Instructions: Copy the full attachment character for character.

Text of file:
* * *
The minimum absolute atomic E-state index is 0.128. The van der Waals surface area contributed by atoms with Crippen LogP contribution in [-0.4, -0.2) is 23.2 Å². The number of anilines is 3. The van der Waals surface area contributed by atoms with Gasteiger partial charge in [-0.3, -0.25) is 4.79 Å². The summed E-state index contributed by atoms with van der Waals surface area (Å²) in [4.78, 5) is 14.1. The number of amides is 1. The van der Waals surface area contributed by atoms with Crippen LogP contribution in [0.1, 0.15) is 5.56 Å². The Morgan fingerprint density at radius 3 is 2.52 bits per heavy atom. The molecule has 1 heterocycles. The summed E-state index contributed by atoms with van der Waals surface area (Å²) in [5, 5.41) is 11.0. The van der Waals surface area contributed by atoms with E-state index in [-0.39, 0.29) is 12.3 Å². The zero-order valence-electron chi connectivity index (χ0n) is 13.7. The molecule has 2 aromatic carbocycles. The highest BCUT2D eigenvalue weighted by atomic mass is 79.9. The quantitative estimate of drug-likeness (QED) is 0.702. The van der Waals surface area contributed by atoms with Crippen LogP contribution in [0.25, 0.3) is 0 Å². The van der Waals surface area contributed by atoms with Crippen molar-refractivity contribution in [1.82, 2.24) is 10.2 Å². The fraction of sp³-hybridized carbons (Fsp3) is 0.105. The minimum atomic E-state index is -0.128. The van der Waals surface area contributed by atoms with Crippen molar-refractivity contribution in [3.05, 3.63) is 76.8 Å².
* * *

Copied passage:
The minimum absolute atomic E-state index is 0.128. The van der Waals surface area contributed by atoms with Crippen LogP contribution in [-0.4, -0.2) is 23.2 Å². The number of anilines is 3. The van der Waals surface area contributed by atoms with Gasteiger partial charge in [-0.3, -0.25) is 4.79 Å². The summed E-state index contributed by atoms with van der Waals surface area (Å²) in [4.78, 5) is 14.1. The number of amides is 1. The van der Waals surface area contributed by atoms with Crippen LogP contribution in [0.1, 0.15) is 5.56 Å². The Morgan fingerprint density at radius 3 is 2.52 bits per heavy atom. The molecule has 1 heterocycles. The summed E-state index contributed by atoms with van der Waals surface area (Å²) in [5, 5.41) is 11.0. The van der Waals surface area contributed by atoms with E-state index in [-0.39, 0.29) is 12.3 Å². The zero-order valence-electron chi connectivity index (χ0n) is 13.7. The molecule has 2 aromatic carbocycles. The highest BCUT2D eigenvalue weighted by atomic mass is 79.9. The quantitative estimate of drug-likeness (QED) is 0.702. The van der Waals surface area contributed by atoms with Crippen LogP contribution in [0.25, 0.3) is 0 Å². The van der Waals surface area contributed by atoms with Crippen molar-refractivity contribution in [1.82, 2.24) is 10.2 Å². The fraction of sp³-hybridized carbons (Fsp3) is 0.105. The minimum atomic E-state index is -0.128. The van der Waals surface area contributed by atoms with Crippen molar-refractivity contribution in [3.05, 3.63) is 76.8 Å².